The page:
Diane Walker: Catholic-backed Dignity Health lobbies against ‘right to die’
I wrote a remembrance for Bill Walker previously published in The Union.
But this part, which I call the “O’bitchuary,” could not be included.
Bill couldn’t get the “death pill,” because of the Catholic-backed Dignity Health in our area. So to put an end to three years of cancer inundation, he went 30 days with no food, followed by eight days with no water, which was the only way for him to die in what was considered an “acceptable manner.”
Those “loving last moments” as they are referred to, were spent with Bill disoriented, angry he couldn’t die on his own terms, in a panic, unable to speak anymore, mentally gone, and with body pain because there was nothing left of him but bones.
According to Catholic Health Care Services Ethical and Religious Directives number 61, I should have been helping him to “appreciate the Christian understanding of redemptive suffering.”
Are you kidding me?
Archbishop Gomez says “It’s violation of God’s will, if a patient chooses to end their painful suffering.” Honestly, I don’t think I have enough meanness in my heart to honor such a God or religion.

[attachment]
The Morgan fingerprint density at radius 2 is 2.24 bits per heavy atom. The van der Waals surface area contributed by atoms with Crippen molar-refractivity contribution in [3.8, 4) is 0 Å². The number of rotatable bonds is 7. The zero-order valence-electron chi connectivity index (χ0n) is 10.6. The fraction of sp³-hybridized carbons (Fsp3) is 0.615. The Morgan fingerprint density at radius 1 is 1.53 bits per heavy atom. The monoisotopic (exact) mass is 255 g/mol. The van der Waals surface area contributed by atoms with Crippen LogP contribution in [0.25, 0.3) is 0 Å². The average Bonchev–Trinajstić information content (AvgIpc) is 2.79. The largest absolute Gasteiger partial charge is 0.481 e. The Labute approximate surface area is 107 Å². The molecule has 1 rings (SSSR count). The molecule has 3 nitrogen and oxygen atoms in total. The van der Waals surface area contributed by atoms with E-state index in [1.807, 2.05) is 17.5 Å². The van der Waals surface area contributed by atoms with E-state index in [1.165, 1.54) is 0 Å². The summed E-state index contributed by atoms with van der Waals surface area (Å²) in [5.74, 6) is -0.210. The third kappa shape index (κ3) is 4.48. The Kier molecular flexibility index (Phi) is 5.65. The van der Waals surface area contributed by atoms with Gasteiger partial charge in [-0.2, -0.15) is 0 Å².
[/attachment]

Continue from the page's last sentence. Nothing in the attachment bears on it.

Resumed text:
The name Dignity Health is an oxymoron. One’s dignity is taken away by the promotion of needless suffering in death. The tight control held over our area doctors apparently leads to severe consequences if they disobey.
Catholic Hospitals deny aid to dying patients even in states like California, where such “right to die” services have been legalized.
And there is such an abundance of funds, Dignity Health being the fifth-largest hospital conglomerate in our nation, that spending $800,000 a year since 2015 in California alone, lobbying against the “Right to Die” Movement is a drop in the bucket.
This is my confession. Is telling the truth about what I researched which correlates to my experience so wrong to report?
Diane Walker lives in Grass Valley.
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